Carnage and Culture belongs in the second category.

Before I attack Carnage and Culture straight-out, I should probably mention the good aspects of this work. Hanson, like always, has written an engaging book. It is highly readable, and though Hanson turns a tad repetitive before his work is done, he moves at a pace fast enough to work around his own cyclical thought process. Carnage and Culture's bibliography is suitably large for the subject matter. Indeed, Hanson's greatest triumph lies in his ability to translate his survey of the extensive historical literature surrounding his subject into terms readily understood by a high school graduate. That the reader does not need any previous knowledge concerning Archimedean Persia, Aztec "Flower Wars", or the naval tactics of the Second World War to understand the arguments presented in Carnage and Culture is a testament to Hanson's place as a master historical writing.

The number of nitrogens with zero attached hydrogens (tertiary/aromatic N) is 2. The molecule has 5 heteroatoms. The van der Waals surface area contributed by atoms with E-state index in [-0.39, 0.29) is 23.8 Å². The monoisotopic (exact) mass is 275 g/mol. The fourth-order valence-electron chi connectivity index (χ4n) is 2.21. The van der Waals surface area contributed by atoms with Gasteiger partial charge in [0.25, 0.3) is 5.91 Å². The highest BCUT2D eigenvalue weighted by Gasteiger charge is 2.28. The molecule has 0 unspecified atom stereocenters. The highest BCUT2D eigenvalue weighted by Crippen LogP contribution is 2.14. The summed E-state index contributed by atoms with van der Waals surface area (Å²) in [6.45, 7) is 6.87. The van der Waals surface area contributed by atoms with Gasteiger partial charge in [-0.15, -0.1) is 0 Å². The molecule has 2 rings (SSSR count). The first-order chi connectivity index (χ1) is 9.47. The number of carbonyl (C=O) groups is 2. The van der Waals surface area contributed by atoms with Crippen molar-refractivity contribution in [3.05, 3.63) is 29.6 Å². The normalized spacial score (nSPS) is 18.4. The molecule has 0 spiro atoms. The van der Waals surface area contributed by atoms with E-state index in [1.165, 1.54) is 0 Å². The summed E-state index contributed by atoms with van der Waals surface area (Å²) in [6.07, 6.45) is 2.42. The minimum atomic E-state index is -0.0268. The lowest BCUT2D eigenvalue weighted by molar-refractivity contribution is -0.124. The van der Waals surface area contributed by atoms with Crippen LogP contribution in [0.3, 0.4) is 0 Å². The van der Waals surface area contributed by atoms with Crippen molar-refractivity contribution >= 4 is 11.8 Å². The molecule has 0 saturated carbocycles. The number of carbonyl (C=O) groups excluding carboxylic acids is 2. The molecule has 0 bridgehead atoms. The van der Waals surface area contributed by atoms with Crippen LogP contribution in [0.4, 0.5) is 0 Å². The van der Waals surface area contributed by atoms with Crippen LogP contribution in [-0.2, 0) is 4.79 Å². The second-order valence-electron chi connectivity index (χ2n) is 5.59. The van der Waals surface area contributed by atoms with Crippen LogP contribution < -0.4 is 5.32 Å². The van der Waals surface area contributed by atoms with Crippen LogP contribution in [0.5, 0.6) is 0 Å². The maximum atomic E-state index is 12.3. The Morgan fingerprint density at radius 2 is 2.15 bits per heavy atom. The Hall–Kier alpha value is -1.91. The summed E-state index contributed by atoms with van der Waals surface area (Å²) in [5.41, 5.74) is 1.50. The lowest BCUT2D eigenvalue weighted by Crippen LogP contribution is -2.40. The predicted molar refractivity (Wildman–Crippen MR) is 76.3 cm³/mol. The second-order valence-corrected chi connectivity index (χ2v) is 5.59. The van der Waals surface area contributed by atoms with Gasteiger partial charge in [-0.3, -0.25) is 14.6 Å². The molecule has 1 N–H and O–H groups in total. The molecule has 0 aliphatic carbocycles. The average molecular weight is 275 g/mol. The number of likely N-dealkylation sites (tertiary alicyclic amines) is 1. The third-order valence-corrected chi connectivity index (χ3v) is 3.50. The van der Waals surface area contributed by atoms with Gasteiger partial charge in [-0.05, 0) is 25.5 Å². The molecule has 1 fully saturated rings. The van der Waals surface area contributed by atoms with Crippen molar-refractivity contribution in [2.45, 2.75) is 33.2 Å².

Yet it is the sheer readability and inclusiveness of the book that troubles me. Carnage and Culture does not encourage further investigation of the events, ideas, or peoples discussed. Only rarely does Hanson admit that there are gaps or biases in the historical literature, and never does he stop to acknowledge that many of the arguments that he is making are controversial and contested.